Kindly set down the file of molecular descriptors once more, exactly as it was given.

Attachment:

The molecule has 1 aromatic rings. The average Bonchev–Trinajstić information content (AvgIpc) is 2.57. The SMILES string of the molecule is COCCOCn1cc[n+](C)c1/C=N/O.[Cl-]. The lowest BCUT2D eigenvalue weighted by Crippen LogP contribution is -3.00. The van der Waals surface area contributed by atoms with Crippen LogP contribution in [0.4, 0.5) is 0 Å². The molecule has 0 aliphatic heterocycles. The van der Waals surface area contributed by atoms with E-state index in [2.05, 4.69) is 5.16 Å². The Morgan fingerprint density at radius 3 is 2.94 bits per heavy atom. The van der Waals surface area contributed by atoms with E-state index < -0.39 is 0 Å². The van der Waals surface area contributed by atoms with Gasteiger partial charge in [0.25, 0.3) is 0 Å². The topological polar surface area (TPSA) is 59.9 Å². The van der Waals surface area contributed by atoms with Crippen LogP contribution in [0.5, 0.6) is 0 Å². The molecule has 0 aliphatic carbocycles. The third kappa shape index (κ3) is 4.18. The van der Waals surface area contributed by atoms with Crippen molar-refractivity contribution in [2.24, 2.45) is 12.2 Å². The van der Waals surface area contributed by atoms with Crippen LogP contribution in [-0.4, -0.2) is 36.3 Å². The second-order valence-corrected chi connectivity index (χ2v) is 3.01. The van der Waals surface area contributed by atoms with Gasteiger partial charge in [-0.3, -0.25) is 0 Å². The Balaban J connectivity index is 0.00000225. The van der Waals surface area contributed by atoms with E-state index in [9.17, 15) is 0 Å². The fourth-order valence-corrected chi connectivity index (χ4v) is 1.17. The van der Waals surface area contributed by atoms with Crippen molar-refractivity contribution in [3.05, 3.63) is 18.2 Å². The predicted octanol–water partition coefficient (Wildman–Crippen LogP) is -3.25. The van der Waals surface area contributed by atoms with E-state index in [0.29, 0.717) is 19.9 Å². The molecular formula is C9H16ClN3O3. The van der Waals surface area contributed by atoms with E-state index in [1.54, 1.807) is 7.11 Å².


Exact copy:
The molecule has 1 aromatic rings. The average Bonchev–Trinajstić information content (AvgIpc) is 2.57. The SMILES string of the molecule is COCCOCn1cc[n+](C)c1/C=N/O.[Cl-]. The lowest BCUT2D eigenvalue weighted by Crippen LogP contribution is -3.00. The van der Waals surface area contributed by atoms with Crippen LogP contribution in [0.4, 0.5) is 0 Å². The molecule has 0 aliphatic heterocycles. The van der Waals surface area contributed by atoms with E-state index in [2.05, 4.69) is 5.16 Å². The Morgan fingerprint density at radius 3 is 2.94 bits per heavy atom. The van der Waals surface area contributed by atoms with E-state index < -0.39 is 0 Å². The van der Waals surface area contributed by atoms with Gasteiger partial charge in [0.25, 0.3) is 0 Å². The topological polar surface area (TPSA) is 59.9 Å². The van der Waals surface area contributed by atoms with Crippen LogP contribution in [0.5, 0.6) is 0 Å². The molecule has 0 aliphatic carbocycles. The third kappa shape index (κ3) is 4.18. The van der Waals surface area contributed by atoms with Crippen molar-refractivity contribution in [2.24, 2.45) is 12.2 Å². The van der Waals surface area contributed by atoms with Crippen LogP contribution in [-0.4, -0.2) is 36.3 Å². The second-order valence-corrected chi connectivity index (χ2v) is 3.01. The van der Waals surface area contributed by atoms with Gasteiger partial charge in [-0.3, -0.25) is 0 Å². The Balaban J connectivity index is 0.00000225. The van der Waals surface area contributed by atoms with E-state index in [9.17, 15) is 0 Å². The fourth-order valence-corrected chi connectivity index (χ4v) is 1.17. The van der Waals surface area contributed by atoms with Crippen molar-refractivity contribution in [3.05, 3.63) is 18.2 Å². The predicted octanol–water partition coefficient (Wildman–Crippen LogP) is -3.25. The van der Waals surface area contributed by atoms with E-state index in [0.29, 0.717) is 19.9 Å². The molecular formula is C9H16ClN3O3. The van der Waals surface area contributed by atoms with E-state index in [1.54, 1.807) is 7.11 Å².